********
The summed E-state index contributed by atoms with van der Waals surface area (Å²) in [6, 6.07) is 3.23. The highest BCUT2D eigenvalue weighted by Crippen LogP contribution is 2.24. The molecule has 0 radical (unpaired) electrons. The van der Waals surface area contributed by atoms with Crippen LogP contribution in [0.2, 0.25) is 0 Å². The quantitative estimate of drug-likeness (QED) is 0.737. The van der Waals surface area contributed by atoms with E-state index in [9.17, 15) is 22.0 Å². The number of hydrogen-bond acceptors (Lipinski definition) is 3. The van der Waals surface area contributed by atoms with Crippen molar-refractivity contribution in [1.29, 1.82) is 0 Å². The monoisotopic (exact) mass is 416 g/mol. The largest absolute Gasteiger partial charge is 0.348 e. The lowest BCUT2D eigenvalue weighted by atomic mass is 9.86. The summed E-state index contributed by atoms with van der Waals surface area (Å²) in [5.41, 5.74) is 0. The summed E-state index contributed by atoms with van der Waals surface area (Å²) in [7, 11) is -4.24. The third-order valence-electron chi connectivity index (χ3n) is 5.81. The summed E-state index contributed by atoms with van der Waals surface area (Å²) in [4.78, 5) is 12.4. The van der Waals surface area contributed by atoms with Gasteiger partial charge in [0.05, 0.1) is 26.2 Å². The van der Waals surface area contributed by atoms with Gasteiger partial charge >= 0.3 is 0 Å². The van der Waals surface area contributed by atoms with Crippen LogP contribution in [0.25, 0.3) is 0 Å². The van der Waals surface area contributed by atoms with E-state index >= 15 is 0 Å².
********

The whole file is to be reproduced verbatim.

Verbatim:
The summed E-state index contributed by atoms with van der Waals surface area (Å²) in [6, 6.07) is 3.23. The highest BCUT2D eigenvalue weighted by Crippen LogP contribution is 2.24. The molecule has 0 radical (unpaired) electrons. The van der Waals surface area contributed by atoms with Crippen LogP contribution in [0.2, 0.25) is 0 Å². The quantitative estimate of drug-likeness (QED) is 0.737. The van der Waals surface area contributed by atoms with E-state index in [9.17, 15) is 22.0 Å². The number of hydrogen-bond acceptors (Lipinski definition) is 3. The van der Waals surface area contributed by atoms with Crippen molar-refractivity contribution in [1.29, 1.82) is 0 Å². The monoisotopic (exact) mass is 416 g/mol. The largest absolute Gasteiger partial charge is 0.348 e. The lowest BCUT2D eigenvalue weighted by atomic mass is 9.86. The summed E-state index contributed by atoms with van der Waals surface area (Å²) in [5.41, 5.74) is 0. The summed E-state index contributed by atoms with van der Waals surface area (Å²) in [7, 11) is -4.24. The third-order valence-electron chi connectivity index (χ3n) is 5.81. The summed E-state index contributed by atoms with van der Waals surface area (Å²) in [4.78, 5) is 12.4. The van der Waals surface area contributed by atoms with Gasteiger partial charge in [0.05, 0.1) is 26.2 Å². The van der Waals surface area contributed by atoms with Gasteiger partial charge >= 0.3 is 0 Å². The van der Waals surface area contributed by atoms with Crippen LogP contribution in [0.25, 0.3) is 0 Å². The van der Waals surface area contributed by atoms with E-state index >= 15 is 0 Å².